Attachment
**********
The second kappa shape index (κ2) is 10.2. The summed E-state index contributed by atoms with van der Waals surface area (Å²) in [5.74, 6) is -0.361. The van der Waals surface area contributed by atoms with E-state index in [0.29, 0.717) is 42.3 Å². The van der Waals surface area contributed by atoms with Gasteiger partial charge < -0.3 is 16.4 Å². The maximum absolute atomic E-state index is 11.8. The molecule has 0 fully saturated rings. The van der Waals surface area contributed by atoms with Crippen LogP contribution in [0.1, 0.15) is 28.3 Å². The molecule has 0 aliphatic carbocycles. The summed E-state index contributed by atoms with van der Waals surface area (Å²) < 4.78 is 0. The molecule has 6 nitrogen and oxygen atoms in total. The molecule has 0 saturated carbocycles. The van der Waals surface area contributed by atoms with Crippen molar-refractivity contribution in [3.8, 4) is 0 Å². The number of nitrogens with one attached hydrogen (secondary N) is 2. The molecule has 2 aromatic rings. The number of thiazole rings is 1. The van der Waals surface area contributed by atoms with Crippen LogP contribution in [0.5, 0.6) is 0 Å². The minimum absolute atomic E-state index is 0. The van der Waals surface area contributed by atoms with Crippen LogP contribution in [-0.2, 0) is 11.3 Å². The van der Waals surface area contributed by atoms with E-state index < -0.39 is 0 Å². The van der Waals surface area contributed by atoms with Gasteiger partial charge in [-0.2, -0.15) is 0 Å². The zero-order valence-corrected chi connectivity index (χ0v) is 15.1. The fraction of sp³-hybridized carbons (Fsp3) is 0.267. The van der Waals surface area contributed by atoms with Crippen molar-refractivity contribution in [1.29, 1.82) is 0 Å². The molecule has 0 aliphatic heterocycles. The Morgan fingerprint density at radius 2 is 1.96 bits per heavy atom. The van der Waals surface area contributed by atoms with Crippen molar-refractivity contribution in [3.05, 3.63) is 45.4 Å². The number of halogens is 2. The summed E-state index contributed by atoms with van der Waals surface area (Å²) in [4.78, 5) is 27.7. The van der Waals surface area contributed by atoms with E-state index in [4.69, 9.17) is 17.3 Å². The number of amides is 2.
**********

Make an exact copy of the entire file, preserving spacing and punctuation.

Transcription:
The second kappa shape index (κ2) is 10.2. The summed E-state index contributed by atoms with van der Waals surface area (Å²) in [5.74, 6) is -0.361. The van der Waals surface area contributed by atoms with E-state index in [0.29, 0.717) is 42.3 Å². The van der Waals surface area contributed by atoms with Gasteiger partial charge < -0.3 is 16.4 Å². The maximum absolute atomic E-state index is 11.8. The molecule has 0 fully saturated rings. The van der Waals surface area contributed by atoms with Crippen LogP contribution in [0.1, 0.15) is 28.3 Å². The molecule has 0 aliphatic carbocycles. The summed E-state index contributed by atoms with van der Waals surface area (Å²) < 4.78 is 0. The molecule has 6 nitrogen and oxygen atoms in total. The molecule has 0 saturated carbocycles. The van der Waals surface area contributed by atoms with Crippen molar-refractivity contribution in [3.8, 4) is 0 Å². The number of nitrogens with one attached hydrogen (secondary N) is 2. The molecule has 2 aromatic rings. The number of thiazole rings is 1. The van der Waals surface area contributed by atoms with Crippen LogP contribution in [0.5, 0.6) is 0 Å². The minimum absolute atomic E-state index is 0. The van der Waals surface area contributed by atoms with Crippen LogP contribution in [-0.2, 0) is 11.3 Å². The van der Waals surface area contributed by atoms with E-state index < -0.39 is 0 Å². The van der Waals surface area contributed by atoms with Gasteiger partial charge in [-0.2, -0.15) is 0 Å². The zero-order valence-corrected chi connectivity index (χ0v) is 15.1. The fraction of sp³-hybridized carbons (Fsp3) is 0.267. The van der Waals surface area contributed by atoms with Crippen molar-refractivity contribution in [1.29, 1.82) is 0 Å². The molecule has 0 aliphatic heterocycles. The Morgan fingerprint density at radius 2 is 1.96 bits per heavy atom. The van der Waals surface area contributed by atoms with Crippen molar-refractivity contribution in [3.05, 3.63) is 45.4 Å². The number of halogens is 2. The summed E-state index contributed by atoms with van der Waals surface area (Å²) in [4.78, 5) is 27.7. The van der Waals surface area contributed by atoms with E-state index in [4.69, 9.17) is 17.3 Å². The number of amides is 2.